High Frequency Surface Wave Radar: Class Photograph 2015
Dates: 16 to 20 February 2015
Course code: EEE5132Z
Venue: Menzies Seminar Room, 6th Floor, Menzies Building (Upper Campus), University of Cape Town
The objective of the course on HF Radar is to equip students with a comprehensive overview of the state-of-the-art in HF Radar technology.
To accomplish this, technical details of the historical developments in HF radar will be presented to establish the basis for studying modern systems.
The main application focus during the course will HF Radar applied in the Oceanographic domain. However, participants should expect to acquire a thorough appreciation of the general fundamentals of HF Radar relevant to other applications.
The following topics are covered:
HF radar history and capabilities, Theory, history and planned expansion, future directions (4 hours)
HF radar installation checklists and procedures (2 hours)
Site selection and identifying man-made objects that would impact system performance (4 hours)
HF radar software (4 hours)
Data telemetry (4 hours)
Introduction to National and Global HF radar Network and (4 hours)
Data visualization (8 hours)
Prof Scott Glenn is Professor of Physical Oceanography in the Rutgers University Institute of Marine and Coastal Sciences Coastal Ocean Observation Lab.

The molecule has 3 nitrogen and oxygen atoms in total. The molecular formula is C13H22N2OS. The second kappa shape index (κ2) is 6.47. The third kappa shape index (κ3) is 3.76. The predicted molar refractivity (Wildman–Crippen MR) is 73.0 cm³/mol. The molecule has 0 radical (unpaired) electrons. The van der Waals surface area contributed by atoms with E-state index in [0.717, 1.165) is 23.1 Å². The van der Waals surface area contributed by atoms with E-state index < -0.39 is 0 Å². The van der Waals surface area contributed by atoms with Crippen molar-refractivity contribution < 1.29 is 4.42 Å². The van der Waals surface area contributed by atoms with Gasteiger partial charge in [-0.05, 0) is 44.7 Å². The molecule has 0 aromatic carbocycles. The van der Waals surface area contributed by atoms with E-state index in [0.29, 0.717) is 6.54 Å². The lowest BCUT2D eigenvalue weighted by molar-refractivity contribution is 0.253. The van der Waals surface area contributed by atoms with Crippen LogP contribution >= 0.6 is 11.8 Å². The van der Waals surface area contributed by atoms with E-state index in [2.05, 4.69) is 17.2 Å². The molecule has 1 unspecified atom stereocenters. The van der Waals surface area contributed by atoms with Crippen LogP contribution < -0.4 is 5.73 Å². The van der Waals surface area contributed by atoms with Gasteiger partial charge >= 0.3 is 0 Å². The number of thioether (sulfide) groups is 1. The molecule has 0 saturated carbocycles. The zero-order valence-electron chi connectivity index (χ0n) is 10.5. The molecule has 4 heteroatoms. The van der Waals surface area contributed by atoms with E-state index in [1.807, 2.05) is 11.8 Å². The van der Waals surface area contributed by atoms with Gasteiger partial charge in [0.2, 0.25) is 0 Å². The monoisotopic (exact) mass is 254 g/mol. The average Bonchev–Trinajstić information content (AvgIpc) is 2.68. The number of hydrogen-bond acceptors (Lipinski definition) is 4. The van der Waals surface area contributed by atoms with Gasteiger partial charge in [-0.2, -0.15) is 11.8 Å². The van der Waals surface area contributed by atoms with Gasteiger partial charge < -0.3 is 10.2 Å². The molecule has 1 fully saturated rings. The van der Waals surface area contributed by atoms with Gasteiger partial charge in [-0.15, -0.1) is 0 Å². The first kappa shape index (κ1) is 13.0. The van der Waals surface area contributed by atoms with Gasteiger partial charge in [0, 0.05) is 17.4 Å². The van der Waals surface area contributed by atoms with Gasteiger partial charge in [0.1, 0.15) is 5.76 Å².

Prof Glenn has established a long history of integrated research and teaching, using ocean observatories to bring the ocean into the classroom. He has designed and implemented sustained real-time ocean observation and forecast system, and is the principal investigator or co-principal investigator in relation to numerous research grants, and has co-authored over 140 publications.
Dr Hugh Roarty is a Research Project Manager with the Coastal Ocean Observation Laboratory, Rutgers University in New Brunswick.
His research interests focus on improving the remote sensing and in situ instrumentation used to measure the physical and biological aspects of the ocean. He is also interested in exploring the dual use capability of the HF radar for environmental monitoring and target detection.
University of Cape Town